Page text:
New York Magazine had
about an SEC study that, long story short, concluded that stock
picking should mostly be left to professionals. The article was
mostly about financial literacy, there was a little about the
disadvantages that retail investors face and it concluded rather
it's basically impossible for the retail crowd to beat the
market on any consistent basis.
I think the framing of the argument as spelled out in the
article is incorrect. If the context is the entire U.S. population,
then yes stock picking will be a bad idea as only a very small
portion of the entire population will have the inclination to spend
the time needed to own individual stocks. Most of the U.S.
population's attachment to the stock market is through a 401K,
where picking stocks isn't an option anyway.
From there, the conversation then needs to gravitate to the
narrower subset of the population that participate in markets,
pick individual stocks? I think this is the wrong question too.
Individual stocks take more time than narrow-based ETFs, which take
more time than broad-based ETFs.
For people interested enough to spend the time, the realistic
answer is some combination of funds and individual stocks
consistent with their level of interest and their perception of
their own ability to analyze individual stocks. Portfolio size also
matters. Someone who is very young might be very interested in
markets but not begun to really accumulate enough to put into
Despite what some would have you believe, there is nothing
insanely risky or ruinous about owning a handful of dividend or
large stocks in moderate weightings as part of a diversified fund
portfolio. Take the following example of an investor who 10 years
ago put 5% each into Chevron (
), Microsoft (
), Johnson & Johnson (
) and Bank of America (
) and then put the rest into some combo of the S&P 500 (
), the EAFE Index (EFA) and emerging markets (EEM).
This seems plausible - even if not ideal - due to the overlap
with SPY. The names were and still are widely held and widely
known. According to Google Finance, for the last 10 years, SPY is
up 59%, EFA is up 57%, EEM is up 255%, CVX is up 192%, MSFT is up
25%, JNJ is up 24% and BAC is down 77%. The four stocks made for
good sector diversification but obviously three of them lagged
badly. But if you do the math, you can see there was nothing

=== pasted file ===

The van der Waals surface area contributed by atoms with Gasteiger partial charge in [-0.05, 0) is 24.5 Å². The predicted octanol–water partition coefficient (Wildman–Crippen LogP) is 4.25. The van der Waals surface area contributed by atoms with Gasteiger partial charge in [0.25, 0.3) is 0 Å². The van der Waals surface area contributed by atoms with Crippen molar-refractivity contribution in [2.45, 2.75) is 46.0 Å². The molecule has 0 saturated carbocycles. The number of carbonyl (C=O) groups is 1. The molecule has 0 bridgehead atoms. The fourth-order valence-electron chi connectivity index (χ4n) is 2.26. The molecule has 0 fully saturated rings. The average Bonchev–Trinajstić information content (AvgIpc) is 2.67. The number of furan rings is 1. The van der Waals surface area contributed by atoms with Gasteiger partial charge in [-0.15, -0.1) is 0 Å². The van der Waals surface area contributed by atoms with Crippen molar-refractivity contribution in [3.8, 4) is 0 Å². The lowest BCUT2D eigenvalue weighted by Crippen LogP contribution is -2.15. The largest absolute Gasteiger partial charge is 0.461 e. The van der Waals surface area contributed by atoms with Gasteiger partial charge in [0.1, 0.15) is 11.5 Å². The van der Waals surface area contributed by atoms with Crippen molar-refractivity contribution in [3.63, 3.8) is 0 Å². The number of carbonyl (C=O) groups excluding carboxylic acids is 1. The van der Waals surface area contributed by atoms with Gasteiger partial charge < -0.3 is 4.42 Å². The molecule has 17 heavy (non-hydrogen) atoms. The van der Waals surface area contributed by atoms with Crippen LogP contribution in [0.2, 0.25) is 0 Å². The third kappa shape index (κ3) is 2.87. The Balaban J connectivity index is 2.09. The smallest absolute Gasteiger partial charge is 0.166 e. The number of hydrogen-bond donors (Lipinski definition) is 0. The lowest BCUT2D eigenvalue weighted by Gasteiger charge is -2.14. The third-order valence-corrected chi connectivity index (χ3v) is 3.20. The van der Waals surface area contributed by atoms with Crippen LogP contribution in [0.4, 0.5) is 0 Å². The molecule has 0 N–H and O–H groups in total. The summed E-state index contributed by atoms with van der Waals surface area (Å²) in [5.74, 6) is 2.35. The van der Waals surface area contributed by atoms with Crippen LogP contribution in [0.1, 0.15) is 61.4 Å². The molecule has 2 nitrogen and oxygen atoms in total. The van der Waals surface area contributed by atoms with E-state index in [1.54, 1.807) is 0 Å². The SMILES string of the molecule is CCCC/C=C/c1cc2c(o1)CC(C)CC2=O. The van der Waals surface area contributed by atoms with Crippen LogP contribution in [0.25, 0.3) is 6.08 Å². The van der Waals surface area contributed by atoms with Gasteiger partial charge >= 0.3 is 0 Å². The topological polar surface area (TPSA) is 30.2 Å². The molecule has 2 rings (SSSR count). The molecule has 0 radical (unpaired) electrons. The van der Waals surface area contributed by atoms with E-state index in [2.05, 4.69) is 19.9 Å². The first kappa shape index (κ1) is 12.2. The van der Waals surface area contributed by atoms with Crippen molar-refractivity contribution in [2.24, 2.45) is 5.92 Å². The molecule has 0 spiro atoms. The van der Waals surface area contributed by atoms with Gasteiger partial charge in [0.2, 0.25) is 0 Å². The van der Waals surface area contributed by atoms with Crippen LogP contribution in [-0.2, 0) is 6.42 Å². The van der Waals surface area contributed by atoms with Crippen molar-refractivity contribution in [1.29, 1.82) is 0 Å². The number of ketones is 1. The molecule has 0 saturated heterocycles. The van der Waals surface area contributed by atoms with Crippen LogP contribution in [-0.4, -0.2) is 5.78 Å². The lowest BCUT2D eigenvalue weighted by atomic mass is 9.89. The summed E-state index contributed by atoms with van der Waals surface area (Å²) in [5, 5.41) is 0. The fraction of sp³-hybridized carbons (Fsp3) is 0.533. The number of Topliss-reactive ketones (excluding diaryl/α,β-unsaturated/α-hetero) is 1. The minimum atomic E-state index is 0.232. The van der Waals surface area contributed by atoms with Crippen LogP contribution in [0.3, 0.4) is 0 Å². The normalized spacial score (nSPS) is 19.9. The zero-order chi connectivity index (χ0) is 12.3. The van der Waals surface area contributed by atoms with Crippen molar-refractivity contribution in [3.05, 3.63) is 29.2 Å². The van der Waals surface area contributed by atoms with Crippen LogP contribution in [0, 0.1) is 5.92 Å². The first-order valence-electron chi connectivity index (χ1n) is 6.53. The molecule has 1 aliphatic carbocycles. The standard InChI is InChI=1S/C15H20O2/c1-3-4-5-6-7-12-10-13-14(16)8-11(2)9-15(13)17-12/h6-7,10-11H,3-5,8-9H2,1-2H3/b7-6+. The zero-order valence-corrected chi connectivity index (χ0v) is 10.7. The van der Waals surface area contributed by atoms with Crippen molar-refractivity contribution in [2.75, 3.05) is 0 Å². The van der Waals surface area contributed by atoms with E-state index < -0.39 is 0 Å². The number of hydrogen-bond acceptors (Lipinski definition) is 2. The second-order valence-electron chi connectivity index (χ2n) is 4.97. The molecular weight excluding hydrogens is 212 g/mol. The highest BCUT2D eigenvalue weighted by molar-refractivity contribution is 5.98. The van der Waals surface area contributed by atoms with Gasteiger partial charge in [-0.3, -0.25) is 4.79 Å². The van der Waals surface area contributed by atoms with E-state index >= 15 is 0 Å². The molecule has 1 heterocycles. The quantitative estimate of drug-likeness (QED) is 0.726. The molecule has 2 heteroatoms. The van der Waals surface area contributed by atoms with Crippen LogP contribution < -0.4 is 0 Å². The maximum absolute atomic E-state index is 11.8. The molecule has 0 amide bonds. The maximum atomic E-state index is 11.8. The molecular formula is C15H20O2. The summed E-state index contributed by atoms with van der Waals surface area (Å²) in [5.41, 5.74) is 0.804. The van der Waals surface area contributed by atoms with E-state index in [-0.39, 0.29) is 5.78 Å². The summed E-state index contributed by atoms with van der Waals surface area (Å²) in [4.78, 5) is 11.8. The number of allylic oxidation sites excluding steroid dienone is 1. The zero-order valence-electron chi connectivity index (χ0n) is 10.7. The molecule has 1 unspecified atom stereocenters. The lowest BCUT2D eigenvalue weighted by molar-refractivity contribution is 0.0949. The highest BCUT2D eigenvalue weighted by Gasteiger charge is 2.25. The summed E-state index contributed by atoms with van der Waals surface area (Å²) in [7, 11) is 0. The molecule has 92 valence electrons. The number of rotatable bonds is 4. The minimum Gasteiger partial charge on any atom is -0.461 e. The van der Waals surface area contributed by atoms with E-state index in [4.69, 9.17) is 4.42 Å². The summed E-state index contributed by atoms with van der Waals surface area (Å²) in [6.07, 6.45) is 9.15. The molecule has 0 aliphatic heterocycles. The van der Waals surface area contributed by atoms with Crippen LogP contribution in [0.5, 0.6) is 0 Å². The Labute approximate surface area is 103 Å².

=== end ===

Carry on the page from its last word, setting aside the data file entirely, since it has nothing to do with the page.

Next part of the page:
ruinous with the strategy and again the stock picking turned out to
have been poor.
Depending on the weight to EEM that someone might have chosen 10
years ago, the portfolio could have come out way ahead of the
S&P 500 despite the general poor performance of the individual
stocks. The above numbers do no include dividends and JNJ is a
client holding and a name we own in RRGR.
Now, 10 years later, the funds available offer a much wider
selection for anyone so inclined to build a simple, mostly fund
portfolio with a handful of individual stocks. Someone starting out
today building a similar 10-year portfolio as outlined above might
use a low volatility fund instead of SPY, maybe a couple of country
funds for developed foreign and of course there are now many more
fund choices for emerging market exposure.
In thinking about picking four stocks, one way to reduce the
likelihood of choosing something that goes to zero would be to
avoid a fad. The first thing that comes to mind here is solar. It
is an immature industry and it makes sense to expect the landscape
as we now know it will change. Given that many investors know more
about foreign stocks than they did 10 years ago, maybe one or two
of the four individual stocks could be foreign. It is very unlikely
that the long standing big phone company or big energy company from
a foreign country will go bust. The big oil company in Finland
might go on to lag meaningfully for the next 10 years like JNJ, but
is very unlikely to go bust.
I believe Neste Oil (NTOIF.PK) is the big oil company in
Finland, it trades at 14.7 times 2011 earnings and yields 3.8%; but
we do not own the name, it is just an example.
The example from 2002 forward may or may not have beaten the
market depending on the weightings of the funds, but it would not
have ruined anybody either. The important thing from the standpoint
of a do-it-yourselfer is that the funds covered a lot of ground and
the stocks were not weighted where they could have been
I would submit that not making potentially ruinous decisions,
like 40% in BAC 10 years ago, is more important than beating the
market. Also more important than beating the market is not doing
anything truly stupid at the worst possible time, like panic
selling in March 2009. I'm sure many would say now that of course
that was the low and a time to buy, but obviously there were a lot
of people selling stock or else the market wouldn't have been
cascading lower. A third thing that is more important than beating
the market is having an adequate savings rate during the
So while the excerpt quoted above may or may not be true, it
does not have to matter for investors who understand that their
real goal is simply to have enough money when they need it.
Global QE Possible On Declining Inflation,